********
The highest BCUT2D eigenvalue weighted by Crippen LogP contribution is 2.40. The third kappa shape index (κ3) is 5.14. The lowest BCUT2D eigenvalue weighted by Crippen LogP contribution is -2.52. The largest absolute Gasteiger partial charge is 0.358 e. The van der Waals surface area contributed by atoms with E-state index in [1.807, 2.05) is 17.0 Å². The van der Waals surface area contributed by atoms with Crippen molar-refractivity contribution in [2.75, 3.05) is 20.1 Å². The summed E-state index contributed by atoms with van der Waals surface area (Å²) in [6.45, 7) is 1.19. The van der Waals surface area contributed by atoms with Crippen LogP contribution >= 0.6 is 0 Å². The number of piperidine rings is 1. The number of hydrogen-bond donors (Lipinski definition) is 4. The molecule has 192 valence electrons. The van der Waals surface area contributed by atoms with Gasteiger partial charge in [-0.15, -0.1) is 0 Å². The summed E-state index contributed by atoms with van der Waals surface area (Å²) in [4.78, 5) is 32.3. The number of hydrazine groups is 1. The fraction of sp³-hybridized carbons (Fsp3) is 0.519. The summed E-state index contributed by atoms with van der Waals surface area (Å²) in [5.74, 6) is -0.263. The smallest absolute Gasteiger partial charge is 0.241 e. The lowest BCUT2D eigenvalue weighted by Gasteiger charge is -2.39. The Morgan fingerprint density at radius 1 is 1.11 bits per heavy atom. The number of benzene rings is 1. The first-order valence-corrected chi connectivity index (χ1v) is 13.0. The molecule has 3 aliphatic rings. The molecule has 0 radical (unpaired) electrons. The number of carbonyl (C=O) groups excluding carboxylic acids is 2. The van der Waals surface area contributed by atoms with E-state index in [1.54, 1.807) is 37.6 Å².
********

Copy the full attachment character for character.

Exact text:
The highest BCUT2D eigenvalue weighted by Crippen LogP contribution is 2.40. The third kappa shape index (κ3) is 5.14. The lowest BCUT2D eigenvalue weighted by Crippen LogP contribution is -2.52. The largest absolute Gasteiger partial charge is 0.358 e. The van der Waals surface area contributed by atoms with E-state index in [1.807, 2.05) is 17.0 Å². The van der Waals surface area contributed by atoms with Crippen molar-refractivity contribution in [2.75, 3.05) is 20.1 Å². The summed E-state index contributed by atoms with van der Waals surface area (Å²) in [6.45, 7) is 1.19. The van der Waals surface area contributed by atoms with Crippen LogP contribution >= 0.6 is 0 Å². The number of piperidine rings is 1. The number of hydrogen-bond donors (Lipinski definition) is 4. The molecule has 192 valence electrons. The van der Waals surface area contributed by atoms with Gasteiger partial charge in [-0.15, -0.1) is 0 Å². The summed E-state index contributed by atoms with van der Waals surface area (Å²) in [4.78, 5) is 32.3. The number of hydrazine groups is 1. The fraction of sp³-hybridized carbons (Fsp3) is 0.519. The summed E-state index contributed by atoms with van der Waals surface area (Å²) in [5.74, 6) is -0.263. The smallest absolute Gasteiger partial charge is 0.241 e. The lowest BCUT2D eigenvalue weighted by Gasteiger charge is -2.39. The Morgan fingerprint density at radius 1 is 1.11 bits per heavy atom. The number of benzene rings is 1. The first-order valence-corrected chi connectivity index (χ1v) is 13.0. The molecule has 3 aliphatic rings. The molecule has 0 radical (unpaired) electrons. The number of carbonyl (C=O) groups excluding carboxylic acids is 2. The van der Waals surface area contributed by atoms with E-state index in [1.54, 1.807) is 37.6 Å².